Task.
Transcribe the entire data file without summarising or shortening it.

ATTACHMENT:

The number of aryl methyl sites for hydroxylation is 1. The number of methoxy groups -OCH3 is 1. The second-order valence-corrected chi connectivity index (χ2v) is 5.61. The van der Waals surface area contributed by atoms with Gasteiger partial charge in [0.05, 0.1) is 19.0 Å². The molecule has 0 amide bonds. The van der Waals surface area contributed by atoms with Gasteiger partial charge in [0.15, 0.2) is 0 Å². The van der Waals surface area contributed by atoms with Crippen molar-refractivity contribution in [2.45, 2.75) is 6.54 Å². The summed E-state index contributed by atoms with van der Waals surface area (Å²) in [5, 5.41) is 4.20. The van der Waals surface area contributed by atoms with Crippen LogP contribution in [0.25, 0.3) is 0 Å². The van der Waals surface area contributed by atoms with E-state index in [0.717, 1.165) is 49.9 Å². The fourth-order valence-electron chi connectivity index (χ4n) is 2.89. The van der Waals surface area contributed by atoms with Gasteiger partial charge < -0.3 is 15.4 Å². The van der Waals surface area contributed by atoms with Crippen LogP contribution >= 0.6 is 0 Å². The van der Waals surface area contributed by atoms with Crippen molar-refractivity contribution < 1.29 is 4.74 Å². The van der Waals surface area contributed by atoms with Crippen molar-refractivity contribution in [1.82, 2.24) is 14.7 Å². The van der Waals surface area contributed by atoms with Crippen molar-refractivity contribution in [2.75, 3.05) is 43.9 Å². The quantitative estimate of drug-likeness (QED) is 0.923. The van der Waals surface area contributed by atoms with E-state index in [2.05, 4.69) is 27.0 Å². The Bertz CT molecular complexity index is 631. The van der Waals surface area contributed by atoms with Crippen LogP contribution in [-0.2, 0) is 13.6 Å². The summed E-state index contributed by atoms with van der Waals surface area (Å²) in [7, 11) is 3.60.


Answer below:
The number of aryl methyl sites for hydroxylation is 1. The number of methoxy groups -OCH3 is 1. The second-order valence-corrected chi connectivity index (χ2v) is 5.61. The van der Waals surface area contributed by atoms with Gasteiger partial charge in [0.05, 0.1) is 19.0 Å². The molecule has 0 amide bonds. The van der Waals surface area contributed by atoms with Gasteiger partial charge in [0.15, 0.2) is 0 Å². The van der Waals surface area contributed by atoms with Crippen molar-refractivity contribution in [2.45, 2.75) is 6.54 Å². The summed E-state index contributed by atoms with van der Waals surface area (Å²) in [5, 5.41) is 4.20. The van der Waals surface area contributed by atoms with Crippen LogP contribution in [0.25, 0.3) is 0 Å². The van der Waals surface area contributed by atoms with E-state index in [0.717, 1.165) is 49.9 Å². The fourth-order valence-electron chi connectivity index (χ4n) is 2.89. The van der Waals surface area contributed by atoms with Gasteiger partial charge < -0.3 is 15.4 Å². The van der Waals surface area contributed by atoms with Crippen LogP contribution >= 0.6 is 0 Å². The van der Waals surface area contributed by atoms with Crippen molar-refractivity contribution < 1.29 is 4.74 Å². The van der Waals surface area contributed by atoms with Crippen molar-refractivity contribution in [1.82, 2.24) is 14.7 Å². The van der Waals surface area contributed by atoms with Crippen molar-refractivity contribution in [2.75, 3.05) is 43.9 Å². The quantitative estimate of drug-likeness (QED) is 0.923. The van der Waals surface area contributed by atoms with E-state index in [2.05, 4.69) is 27.0 Å². The Bertz CT molecular complexity index is 631. The van der Waals surface area contributed by atoms with Crippen LogP contribution in [-0.2, 0) is 13.6 Å². The summed E-state index contributed by atoms with van der Waals surface area (Å²) in [7, 11) is 3.60.